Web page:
The song goes like: “If you had one shot or one opportunity to seize everything you ever wanted in one moment, would you capture it or just let it slip?“
I know, a quote from a rap song is not what you would expect in an IP blog post discussing infringement seizures. But bear with me and you will see that it is indeed quite fitting.
The case pitches France Routage Participations against Maury Imprimeur. The patent at stake is EP 1620211, granted in 2007 to France Routage and unopposed.
Maury Imprimeur, as its name indicates, is active in printing, but also in sorting and mailing. France Routage’s patent covers an installation and a method “for processing printed papers in order to dispatch the printed papers to addressees“.
In 2014, Maury Imprimeur received a cease and desist letter from France Routage and replied that it did not infringe the EP’211 patent. Two years went by, and in May 2016 France Routage had an infringement seizure carried out in the premises of Maury Imprimeur, in the fine town of Manchecourt. One month later, France Routage file a complaint with the Paris TGI, alleging infringement of the French part of their European patent.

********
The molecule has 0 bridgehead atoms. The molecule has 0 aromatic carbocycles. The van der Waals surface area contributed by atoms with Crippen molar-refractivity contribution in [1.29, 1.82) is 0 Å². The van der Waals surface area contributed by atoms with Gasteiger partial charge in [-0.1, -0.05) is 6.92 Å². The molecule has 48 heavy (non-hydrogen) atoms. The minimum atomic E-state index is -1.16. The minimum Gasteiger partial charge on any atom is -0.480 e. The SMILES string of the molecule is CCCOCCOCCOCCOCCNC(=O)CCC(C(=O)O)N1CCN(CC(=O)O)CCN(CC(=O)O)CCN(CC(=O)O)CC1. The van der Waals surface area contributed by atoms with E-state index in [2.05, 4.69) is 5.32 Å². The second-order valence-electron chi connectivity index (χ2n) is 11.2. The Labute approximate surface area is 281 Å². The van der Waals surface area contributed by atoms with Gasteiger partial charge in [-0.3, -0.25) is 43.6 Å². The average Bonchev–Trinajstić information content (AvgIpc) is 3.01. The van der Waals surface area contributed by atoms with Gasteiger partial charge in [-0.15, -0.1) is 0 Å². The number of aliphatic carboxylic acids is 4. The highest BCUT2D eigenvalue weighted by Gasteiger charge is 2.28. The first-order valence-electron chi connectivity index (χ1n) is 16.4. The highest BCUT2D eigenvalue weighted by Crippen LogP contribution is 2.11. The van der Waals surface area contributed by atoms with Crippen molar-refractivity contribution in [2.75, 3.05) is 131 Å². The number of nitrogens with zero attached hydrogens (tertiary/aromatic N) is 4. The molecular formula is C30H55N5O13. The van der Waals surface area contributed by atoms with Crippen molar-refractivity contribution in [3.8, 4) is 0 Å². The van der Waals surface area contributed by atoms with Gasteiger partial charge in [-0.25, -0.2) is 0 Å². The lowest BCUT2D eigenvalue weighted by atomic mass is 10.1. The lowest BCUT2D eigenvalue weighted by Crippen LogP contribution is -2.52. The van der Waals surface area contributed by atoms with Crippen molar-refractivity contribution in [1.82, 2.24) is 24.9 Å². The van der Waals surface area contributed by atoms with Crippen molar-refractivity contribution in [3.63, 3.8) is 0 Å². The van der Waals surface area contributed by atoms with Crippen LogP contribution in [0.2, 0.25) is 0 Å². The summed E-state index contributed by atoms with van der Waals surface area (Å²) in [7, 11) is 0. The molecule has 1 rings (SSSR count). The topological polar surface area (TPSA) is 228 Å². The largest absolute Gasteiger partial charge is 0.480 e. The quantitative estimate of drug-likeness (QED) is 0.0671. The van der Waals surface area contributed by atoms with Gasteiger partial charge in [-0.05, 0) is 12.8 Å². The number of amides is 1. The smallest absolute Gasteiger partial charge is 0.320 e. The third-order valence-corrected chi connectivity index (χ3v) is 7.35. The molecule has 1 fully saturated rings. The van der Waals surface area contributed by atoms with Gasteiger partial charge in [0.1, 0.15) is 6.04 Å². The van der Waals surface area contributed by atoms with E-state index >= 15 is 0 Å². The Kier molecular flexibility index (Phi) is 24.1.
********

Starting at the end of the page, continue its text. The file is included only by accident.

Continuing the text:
During the proceedings, France Routage filed a motion to request a technical expertise.
This motion was rejected by the case management judge on April 5, 2018. The case proceeded to trial, and the judgment was issued by the TGI on November 8, 2018. According to this judgment, the patent was valid but the infringement claim was rejected.
France Routage appealed both the order of the case management judge of April 2018 and the judgment on the merits. The Paris Cour d’appel handled both aspects in its decision dated May 15, 2020.
The court started with dealing with the validity of the patent – which of course was challenged by the defendant. Insufficiency of disclosure, lack of novelty and lack of inventive step were the three grounds relied upon by Maury. All three were rejected by the court.
Then comes what I think is the most interesting part of the judgment, namely the plaintiff’s motion for expertise.
As a reminder, an infringement seizure had taken place in 2016. In June 2017, the defendant had called upon a bailiff on its own, to establish an exonerating report. It is as a reaction to this report filed by the defendant that the claimant had filed its motion for technical expertise.